The launch went without incident and the probe was successfully deployed (being a lot shorter made it very easy, it flew out of the cargo bay on its own RCS power.

For detailed walkthrough of the launch See spoler section bellow:



Lift off! I kind of wish that the tower parts we use to hold the rockets.. were actual attachement points to the launch towers.


Blasting off into space.


Clean stage separation - 1/3 SF-125 burned away. - the other two would fall off.


burn back to KSC.


As you can see the two surviving SF-125 broke off on the way down - but I always liked the look of the 3 split piece without the extenders.


Lining up the pad.


And touch down - all routine now.


the glider is burning itself into an ~90.000m x 90.000m orbit. - I am not being precise this time.


close to the point of the reentry burn the cargo bay door slides open to reveal the probe to the vacuum of space.


Probe is deployed and the SDG is creating distance, as to not fry the satelite with its exhaust.


The probe is ready! Now it's time to land the glider. The fact that I did not try to be precise with hitting 90.000m x 90.000m, and that it was half the weight of the CommNet carrier, meant that the glider had ample of fuel for its deorbit burn.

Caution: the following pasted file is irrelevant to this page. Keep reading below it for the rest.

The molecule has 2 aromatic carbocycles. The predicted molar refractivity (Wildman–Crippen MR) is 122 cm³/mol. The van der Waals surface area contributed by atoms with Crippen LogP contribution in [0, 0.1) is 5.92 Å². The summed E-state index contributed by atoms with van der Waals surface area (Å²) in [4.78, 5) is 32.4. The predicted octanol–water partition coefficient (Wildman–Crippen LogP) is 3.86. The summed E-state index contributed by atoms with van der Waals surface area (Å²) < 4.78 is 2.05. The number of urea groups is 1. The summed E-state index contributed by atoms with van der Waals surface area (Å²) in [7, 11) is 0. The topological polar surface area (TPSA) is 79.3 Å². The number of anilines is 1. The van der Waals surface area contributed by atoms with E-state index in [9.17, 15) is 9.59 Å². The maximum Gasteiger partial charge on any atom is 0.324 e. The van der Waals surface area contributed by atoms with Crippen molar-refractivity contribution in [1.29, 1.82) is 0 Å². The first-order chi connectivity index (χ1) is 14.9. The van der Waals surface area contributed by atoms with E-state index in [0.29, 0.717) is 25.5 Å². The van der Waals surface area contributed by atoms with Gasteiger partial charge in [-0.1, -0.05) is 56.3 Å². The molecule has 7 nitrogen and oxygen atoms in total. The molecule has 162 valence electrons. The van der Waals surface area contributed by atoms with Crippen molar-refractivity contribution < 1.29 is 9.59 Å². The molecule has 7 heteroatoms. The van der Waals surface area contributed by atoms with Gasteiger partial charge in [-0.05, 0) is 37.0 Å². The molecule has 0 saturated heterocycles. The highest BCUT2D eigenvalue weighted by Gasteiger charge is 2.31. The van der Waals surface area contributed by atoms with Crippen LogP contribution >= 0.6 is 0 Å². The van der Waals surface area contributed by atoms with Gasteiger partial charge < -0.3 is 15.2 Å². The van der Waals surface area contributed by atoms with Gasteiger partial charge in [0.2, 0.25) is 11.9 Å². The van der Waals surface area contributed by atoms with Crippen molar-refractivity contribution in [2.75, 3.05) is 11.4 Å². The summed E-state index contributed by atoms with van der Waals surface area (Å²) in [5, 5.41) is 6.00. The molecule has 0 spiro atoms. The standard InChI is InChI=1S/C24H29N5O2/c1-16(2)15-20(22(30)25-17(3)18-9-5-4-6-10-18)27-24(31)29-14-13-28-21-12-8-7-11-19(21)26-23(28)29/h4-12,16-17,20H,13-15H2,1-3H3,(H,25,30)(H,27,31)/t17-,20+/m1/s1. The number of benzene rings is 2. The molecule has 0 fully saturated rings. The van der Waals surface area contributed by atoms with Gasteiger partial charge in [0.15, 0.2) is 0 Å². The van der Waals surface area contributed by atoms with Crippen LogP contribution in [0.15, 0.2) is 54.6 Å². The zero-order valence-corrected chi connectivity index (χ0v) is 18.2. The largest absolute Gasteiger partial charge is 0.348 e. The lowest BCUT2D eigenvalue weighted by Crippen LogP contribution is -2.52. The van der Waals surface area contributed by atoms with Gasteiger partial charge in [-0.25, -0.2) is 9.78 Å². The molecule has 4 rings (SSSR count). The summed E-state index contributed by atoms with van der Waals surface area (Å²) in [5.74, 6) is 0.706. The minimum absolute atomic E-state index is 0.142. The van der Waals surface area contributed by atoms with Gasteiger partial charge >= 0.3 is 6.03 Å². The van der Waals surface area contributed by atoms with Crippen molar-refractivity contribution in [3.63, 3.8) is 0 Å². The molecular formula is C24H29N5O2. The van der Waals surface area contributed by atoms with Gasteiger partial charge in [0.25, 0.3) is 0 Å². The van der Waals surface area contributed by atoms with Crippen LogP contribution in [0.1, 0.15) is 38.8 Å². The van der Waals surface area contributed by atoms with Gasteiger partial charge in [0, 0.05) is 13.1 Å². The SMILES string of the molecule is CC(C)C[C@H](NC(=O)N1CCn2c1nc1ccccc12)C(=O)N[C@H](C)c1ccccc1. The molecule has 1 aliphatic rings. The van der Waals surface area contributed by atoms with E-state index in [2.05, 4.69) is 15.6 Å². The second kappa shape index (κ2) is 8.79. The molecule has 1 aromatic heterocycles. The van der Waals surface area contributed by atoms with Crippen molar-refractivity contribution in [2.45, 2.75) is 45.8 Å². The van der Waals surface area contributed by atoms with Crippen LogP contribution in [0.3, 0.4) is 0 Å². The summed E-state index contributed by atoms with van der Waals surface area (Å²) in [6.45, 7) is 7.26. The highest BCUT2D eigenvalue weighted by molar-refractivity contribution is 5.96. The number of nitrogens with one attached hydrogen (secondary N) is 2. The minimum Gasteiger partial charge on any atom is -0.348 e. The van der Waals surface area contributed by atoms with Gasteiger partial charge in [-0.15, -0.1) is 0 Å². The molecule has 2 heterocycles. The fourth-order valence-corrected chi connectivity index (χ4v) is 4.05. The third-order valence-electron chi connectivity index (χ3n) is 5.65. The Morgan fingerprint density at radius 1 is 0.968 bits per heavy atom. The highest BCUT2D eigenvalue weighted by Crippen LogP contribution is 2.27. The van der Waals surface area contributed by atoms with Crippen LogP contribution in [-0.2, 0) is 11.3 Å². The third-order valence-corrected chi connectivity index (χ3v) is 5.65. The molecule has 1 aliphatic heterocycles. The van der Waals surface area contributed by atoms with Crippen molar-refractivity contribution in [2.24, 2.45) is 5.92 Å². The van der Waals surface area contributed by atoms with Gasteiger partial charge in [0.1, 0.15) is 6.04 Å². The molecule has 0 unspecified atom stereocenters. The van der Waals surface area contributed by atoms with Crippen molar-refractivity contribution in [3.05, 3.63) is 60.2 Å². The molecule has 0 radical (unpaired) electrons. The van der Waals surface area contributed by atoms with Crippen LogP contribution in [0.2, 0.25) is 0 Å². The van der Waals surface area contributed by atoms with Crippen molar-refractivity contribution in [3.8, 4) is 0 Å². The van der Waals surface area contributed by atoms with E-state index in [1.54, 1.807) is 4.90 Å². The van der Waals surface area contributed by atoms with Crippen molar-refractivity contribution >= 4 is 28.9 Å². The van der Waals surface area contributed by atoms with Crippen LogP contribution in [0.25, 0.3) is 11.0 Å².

The longer deorbit burn meant for a gentle reentry - the flames never got bigger than this.


I still managed to overshoot the runway, and had to do a hard break. before spiraling down:


by following the 45° angle from straight down, I made a really narrow spiral dive. Getting down quickly, while maintaining airspeed. It's kind of crazy that its terminal velocity is not much higher than 148,9 m/s


It lead us to come up perfect to the runway.


and touch down. 


 Goal Post B: 

Duna Lander Probe - making transfer burn to Duna.

Because I had the CommNet around Duna now, I decided to just put on a small antenna on the vehicle - with a range of 200 Mm. I figured the vehicle would only need trajectory when leaving Kerbin and approaching Duna... How ever I was surprised of how "short" 200Mm was in reality - not extending that far away from the Kerbin SOIIt meant I had to do a little quick load.. you see I had decided to do the approach of burning out of the Kerbin SOI, then make the maneuver for Duna at a optimal point. 

However - The optimal point was way outside CommNet range. So I decided to do a more expensive burn and then just make sure that the Duna PE would be a few KM above the surface. I would not have Δv enough to circularize around Duna.. but I didn't need to since I could just be Aerobraking.

the maneuver that got the Lander Probe to Duna.

The most important thing for me would be to bring the probe  over the North Pole - Final adjustment would be made once in the Duna SOI. - The probe was allowed to coast all the way to the Duna SOI without any signal - a bit harrowing... For a sec I thought that the CommNet wasn't able to relay signal.. but it was just because the signal was only reaquired after the timewarp stopped.